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Front. Vet. Sci., 04 March 2022 | https://doi.org/10.3389/fvets.2022.809340

The Evolving Role of Triage and Appointment-Based Admission to Improve Service, Care and Outcomes in Animal Shelters

  • Koret Shelter Medicine Program, School of Veterinary Medicine, University of California, Davis, Davis, CA, United States

The historical norm for many animal shelters has been to admit animals on an unscheduled basis, without prior assessment of animal or client need or regard to the shelter's ability to deliver humane care or ensure appropriate outcomes. This approach allows little opportunity to provide finders or owners with alternatives to keep pets safe in their homes or community rather than being impounded. In addition to needlessly impounding animals and separating pets from families, unmanaged/unscheduled admission frequently results in animal influx exceeding shelter capacity, leading to crowding, stress, disease, and euthanasia of animals, as well as poor customer experience, compromised staffing efficiency and decreased organizational effectiveness. Many of these harmful consequences disproportionately impact vulnerable community members and their pets. Triage and appointment-based services have been well developed in healthcare and other service sectors allowing organizations to prioritize the most urgent cases, align services with organizational resources and provide situation-specific solutions that may include virtual support or referral as appropriate. This article discusses the trend in animal sheltering toward triage and appointment-based services that parallels the use of these practices in human healthcare. Reported positive results of this approach are detailed including improved staff morale, reduced disease rates and substantially reduced euthanasia. These positive outcomes support the endorsement of triage and appointment-based services by multiple North American animal welfare professional and academic organizations, recognizing that it better realizes the goals of shelters to serve the common good of animals and people in the most humane, equitable and effective possible way.

Introduction

“Triage” is a well-developed strategy in human general practice medicine and refers to the provision of care based on exigency and available resources. Triage allows the medical practice to prioritize those who are most in need of immediate care, and who benefit most from clinic services (1). In order to make this determination, the following factors are considered:

• Why the patient has sought help from their general practitioner

• What kind of help the patient needs (which may be different than the reason help was sought)

• How quickly the patient needs help

• Who the best person is to help this patient

The answers to these 4 questions allow a determination of where and when a patient should be accommodated. Urgent cases can be routed directly to immediate care, non-emergencies can be scheduled for a time when the practice is able to accommodate the patient's needs, and some cases can be identified that can be handled more conveniently and efficiently through remote services, for example through a telehealth visit or call with an advice nurse (2). This in turn has resulted in decreased workload for primary care physicians while increasing speed of access to information for patients (3).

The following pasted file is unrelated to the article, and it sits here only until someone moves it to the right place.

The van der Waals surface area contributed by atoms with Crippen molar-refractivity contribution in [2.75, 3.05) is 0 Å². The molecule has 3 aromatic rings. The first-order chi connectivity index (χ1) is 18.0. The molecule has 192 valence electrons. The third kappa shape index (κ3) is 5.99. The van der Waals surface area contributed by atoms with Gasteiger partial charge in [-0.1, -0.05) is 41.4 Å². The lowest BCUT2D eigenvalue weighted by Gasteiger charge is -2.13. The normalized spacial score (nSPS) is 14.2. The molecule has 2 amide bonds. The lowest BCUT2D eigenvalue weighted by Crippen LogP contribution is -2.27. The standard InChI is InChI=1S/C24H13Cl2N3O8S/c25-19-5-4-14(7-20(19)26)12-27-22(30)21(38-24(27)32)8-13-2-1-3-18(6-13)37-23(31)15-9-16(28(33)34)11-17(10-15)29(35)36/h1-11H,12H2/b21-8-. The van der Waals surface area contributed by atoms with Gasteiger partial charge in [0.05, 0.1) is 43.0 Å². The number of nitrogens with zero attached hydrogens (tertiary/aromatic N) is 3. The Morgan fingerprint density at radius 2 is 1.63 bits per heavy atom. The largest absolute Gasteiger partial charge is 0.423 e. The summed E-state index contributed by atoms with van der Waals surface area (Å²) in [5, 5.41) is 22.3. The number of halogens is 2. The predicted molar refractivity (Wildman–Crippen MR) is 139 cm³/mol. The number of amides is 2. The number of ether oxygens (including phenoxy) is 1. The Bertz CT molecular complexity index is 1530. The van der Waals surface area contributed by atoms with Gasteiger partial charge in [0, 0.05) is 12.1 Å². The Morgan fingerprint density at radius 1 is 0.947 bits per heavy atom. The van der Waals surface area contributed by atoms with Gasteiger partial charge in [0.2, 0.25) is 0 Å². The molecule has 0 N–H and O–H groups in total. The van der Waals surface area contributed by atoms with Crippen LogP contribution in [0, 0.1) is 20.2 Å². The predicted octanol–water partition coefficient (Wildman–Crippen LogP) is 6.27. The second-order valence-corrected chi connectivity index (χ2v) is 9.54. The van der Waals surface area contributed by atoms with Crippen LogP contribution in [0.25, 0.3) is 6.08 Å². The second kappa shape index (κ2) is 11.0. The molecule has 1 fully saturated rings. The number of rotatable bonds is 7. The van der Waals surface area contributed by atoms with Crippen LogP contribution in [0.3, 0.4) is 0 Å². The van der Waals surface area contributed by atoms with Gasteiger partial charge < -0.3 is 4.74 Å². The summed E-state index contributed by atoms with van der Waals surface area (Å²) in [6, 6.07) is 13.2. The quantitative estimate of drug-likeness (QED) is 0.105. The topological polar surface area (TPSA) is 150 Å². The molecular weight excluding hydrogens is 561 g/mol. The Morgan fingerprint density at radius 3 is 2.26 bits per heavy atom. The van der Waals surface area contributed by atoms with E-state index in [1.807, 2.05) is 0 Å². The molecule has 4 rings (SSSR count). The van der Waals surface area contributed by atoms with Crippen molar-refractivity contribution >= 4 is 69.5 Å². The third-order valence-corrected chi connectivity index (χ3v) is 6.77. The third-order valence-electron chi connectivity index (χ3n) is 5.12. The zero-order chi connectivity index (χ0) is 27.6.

Although it may not always provide instant gratification, the benefits of triage can be readily appreciated by users of health care services. Few general practices—human or veterinary—would be able to safely accommodate all patients seeking care on a walk-in basis. We appreciate the ability to be seen on an appointment basis to avoid long waits, and hope that the health systems we participate in are not so overwhelmed that they are unable to accommodate emergencies. We recognize that remote care can be a safe and convenient option while also lowering costs and risks within healthcare systems.

Triage in Animal Shelters

In spite of its apparent benefits in other sectors, triage systems have not historically been well developed in North American animal shelters. Instead, the norm has been ad hoc, unscheduled admission of any animal presented during open hours (and sometimes even after hours via “drop boxes”) regardless of shelter capacity or animal needs. In fact many publicly funded shelters report being explicitly prohibited from managing the flow of animals into the shelter. Yet animal shelters share the challenges faced by human and veterinary general practice in terms of the number and variety of animals presented for care, from urgent (e.g., injured and dangerous animals) to more chronic (e.g., free roaming neighborhood cats). Without a triage system in place, shelters tend to fill with less critical cases, leaving resources stretched thin when emergencies do occur. Crowding in shelters leads to increased disease and behavioral disorders, compounding the strain on limited resources.